Moods


Categories: Uncategorized
Sources: As A Matter Of Course

RELIEF from the mastery of an evil mood is like fresh air after

having been several hours in a close room.



If one should go to work deliberately to break up another's nervous

system, and if one were perfectly free in methods of procedure, the

best way would be to throw upon the victim in rapid sequence a long

series of the most extreme moods. The disastrous result could be

hastened by insisting that each mood should be resisted as it

manifested itself, for then there would be the double strain,--the

strain of the mood, and the strain of resistance. It is better to

let a mood have its way than to suppress it. The story of the man

who suffered from varicose veins and was cured by the waters of

Lourdes, only to die a little later from an affection of the heart

which arose from the suppression of the former disease, is a good

illustration of the effect of mood-suppression. In the case cited,

death followed at once; but death from repeated impressions of moods

resisted is long drawn out, and the suffering intense, both for the

patient and for his friends.



The only way to drop a mood is to look it in the face and call it by

its right name; then by persistent ignoring, sometimes in one way,

sometimes in another, finally drop it altogether. It takes a looser

hold next time, and eventually slides off entirely. To be sure,

over-fatigue, an attack of indigestion, or some unexpected contact

with the same phase in another, may bring back the ghost of former

moods. These ghosts may even materialize, unless the practice of

ignoring is at once referred to; but they can ultimately be routed

completely.



A great help in gaining freedom from moods is to realize clearly

their superficiality. Moods are deadly, desperately serious things

when taken seriously and indulged in to the full extent of their

power. They are like a tiny spot directly in front of the eye. We

see that, and that only. It blurs and shuts out everything else. We

groan and suffer and are unhappy and wretched, still persistently

keeping our eye on the spot, until finally we forget that there is

anything else in the world. In mind and body we are impressed by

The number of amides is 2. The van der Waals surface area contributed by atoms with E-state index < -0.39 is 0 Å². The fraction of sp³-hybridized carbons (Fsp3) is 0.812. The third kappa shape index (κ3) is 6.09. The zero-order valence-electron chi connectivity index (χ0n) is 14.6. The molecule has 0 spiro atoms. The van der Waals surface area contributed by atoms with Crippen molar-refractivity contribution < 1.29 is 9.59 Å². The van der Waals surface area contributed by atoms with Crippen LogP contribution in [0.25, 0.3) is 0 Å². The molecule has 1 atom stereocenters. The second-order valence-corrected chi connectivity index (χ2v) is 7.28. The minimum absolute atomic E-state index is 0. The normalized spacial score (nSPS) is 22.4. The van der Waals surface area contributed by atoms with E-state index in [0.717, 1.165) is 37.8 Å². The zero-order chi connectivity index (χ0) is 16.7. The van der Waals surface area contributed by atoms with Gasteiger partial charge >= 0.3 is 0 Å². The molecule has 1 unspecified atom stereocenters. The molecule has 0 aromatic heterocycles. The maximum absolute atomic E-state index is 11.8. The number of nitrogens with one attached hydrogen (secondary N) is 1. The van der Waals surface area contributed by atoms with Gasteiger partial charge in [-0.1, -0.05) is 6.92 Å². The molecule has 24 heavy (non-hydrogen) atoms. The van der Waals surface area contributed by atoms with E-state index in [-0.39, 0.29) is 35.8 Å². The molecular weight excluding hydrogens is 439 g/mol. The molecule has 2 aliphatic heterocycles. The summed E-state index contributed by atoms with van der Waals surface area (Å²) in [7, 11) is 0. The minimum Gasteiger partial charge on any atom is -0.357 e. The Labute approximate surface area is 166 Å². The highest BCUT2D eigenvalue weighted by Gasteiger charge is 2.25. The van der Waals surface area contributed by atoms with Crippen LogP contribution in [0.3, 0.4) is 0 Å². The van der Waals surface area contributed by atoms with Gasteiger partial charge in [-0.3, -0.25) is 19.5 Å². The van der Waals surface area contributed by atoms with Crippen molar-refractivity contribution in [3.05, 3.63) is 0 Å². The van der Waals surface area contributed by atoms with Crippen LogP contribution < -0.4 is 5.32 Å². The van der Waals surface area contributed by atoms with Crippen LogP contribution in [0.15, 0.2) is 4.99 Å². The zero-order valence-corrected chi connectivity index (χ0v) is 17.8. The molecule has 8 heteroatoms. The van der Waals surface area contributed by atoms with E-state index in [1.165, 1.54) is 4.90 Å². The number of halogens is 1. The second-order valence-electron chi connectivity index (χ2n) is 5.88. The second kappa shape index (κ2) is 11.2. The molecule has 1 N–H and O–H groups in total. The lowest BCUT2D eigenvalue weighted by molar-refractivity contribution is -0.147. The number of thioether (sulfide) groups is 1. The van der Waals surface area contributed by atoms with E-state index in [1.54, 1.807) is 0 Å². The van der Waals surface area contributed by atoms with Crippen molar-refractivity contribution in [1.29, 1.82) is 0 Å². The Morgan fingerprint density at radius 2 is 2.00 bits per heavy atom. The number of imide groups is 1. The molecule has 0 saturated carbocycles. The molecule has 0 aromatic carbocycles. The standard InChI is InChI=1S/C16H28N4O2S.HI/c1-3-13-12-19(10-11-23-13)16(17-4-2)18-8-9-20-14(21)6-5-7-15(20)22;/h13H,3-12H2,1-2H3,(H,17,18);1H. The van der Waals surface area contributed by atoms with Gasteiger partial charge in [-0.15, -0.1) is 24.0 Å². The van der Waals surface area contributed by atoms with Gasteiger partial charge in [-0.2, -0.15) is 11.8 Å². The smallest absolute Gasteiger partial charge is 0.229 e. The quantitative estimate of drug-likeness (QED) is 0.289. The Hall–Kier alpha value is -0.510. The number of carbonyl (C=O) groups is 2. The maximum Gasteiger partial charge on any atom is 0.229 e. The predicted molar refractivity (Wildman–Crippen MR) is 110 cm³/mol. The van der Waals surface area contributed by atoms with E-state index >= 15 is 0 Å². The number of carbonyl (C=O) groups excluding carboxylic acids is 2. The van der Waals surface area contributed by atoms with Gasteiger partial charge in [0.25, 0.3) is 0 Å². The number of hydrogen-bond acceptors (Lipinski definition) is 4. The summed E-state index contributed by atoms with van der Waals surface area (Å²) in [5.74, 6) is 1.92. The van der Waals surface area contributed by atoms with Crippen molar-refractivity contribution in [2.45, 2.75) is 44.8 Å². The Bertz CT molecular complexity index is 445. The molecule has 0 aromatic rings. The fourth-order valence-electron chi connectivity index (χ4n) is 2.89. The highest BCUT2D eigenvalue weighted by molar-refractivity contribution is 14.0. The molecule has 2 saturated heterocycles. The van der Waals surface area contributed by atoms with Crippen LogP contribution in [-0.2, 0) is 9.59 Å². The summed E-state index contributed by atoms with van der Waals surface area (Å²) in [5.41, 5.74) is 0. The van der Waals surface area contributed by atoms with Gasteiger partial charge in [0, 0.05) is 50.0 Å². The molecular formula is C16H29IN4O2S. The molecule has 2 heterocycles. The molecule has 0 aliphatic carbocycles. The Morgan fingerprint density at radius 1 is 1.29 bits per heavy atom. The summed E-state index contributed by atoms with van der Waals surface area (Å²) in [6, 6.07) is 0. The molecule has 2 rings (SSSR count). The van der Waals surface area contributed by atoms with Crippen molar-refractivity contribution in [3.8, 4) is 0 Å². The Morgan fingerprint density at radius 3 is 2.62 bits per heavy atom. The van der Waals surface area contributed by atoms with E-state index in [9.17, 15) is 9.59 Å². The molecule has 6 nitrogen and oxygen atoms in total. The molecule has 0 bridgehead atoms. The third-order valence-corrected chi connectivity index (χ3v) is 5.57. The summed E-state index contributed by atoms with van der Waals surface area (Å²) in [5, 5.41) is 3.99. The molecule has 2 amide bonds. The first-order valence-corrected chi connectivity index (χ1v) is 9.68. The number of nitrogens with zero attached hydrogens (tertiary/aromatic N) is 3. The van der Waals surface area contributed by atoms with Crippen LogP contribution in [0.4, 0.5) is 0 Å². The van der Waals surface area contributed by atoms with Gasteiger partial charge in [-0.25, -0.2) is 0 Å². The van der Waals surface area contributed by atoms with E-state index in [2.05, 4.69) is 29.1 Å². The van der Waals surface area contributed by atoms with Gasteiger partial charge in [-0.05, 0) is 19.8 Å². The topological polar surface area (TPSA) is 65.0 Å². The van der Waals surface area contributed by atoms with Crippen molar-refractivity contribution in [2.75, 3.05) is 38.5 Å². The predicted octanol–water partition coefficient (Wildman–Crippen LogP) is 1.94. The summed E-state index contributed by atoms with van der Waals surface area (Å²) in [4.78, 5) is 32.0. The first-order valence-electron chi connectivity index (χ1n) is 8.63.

that and that alone. Thus the difficulty of moving off a little

distance is greatly increased, and liberation is impossible until we

do move away, and, by a change of perspective, see the spot for what

it really is.



Let any one who is ruled by moods, in a moment when he is absolutely

free from them, take a good look at all past moody states, and he

will see that they come from nothing, go to nothing, and, are

nothing. Indeed, that has been and is often done by the moody

person, with at the same time an unhappy realization that when the

moods are on him, they are as real as they are unreal when he is

free. To treat a mood as a good joke when you are in its clutches,

is simply out of the question. But to say, "This now is a mood. Come

on, do your worst; I can stand it as long as you can," takes away

all nerve-resistance, until the thing has nothing to clutch, and

dissolves for want of nourishment. If it proves too much for one at

times, and breaks out in a bad expression of some sort, a quick

acknowledgment that you are under the spell of a bad mood, and a

further invitation to come on if it wants to, will loosen the hold

again.



If the mood is a melancholy one, speak as little as possible under

its influence; go on and do whatever there is to be done, not

resisting it in any way, but keep busy.



This non-resistance can, perhaps, be better illustrated by taking,

instead of a mood, a person who teases. It is well known that the

more we are annoyed, the more our opponent teases; and that the

surest and quickest way of freeing ourselves is not to be teased. We

can ignore the teaser externally with an internal irritation which

he sees as clearly as if we expressed it. We can laugh in such a way

that every sound of our own voice proclaims the annoyance we are

trying to hide. It is when we take his words for what they are

worth, and go with him, that the wind is taken out of his sails, and

he stops because there is no fun in it. The experience with a mood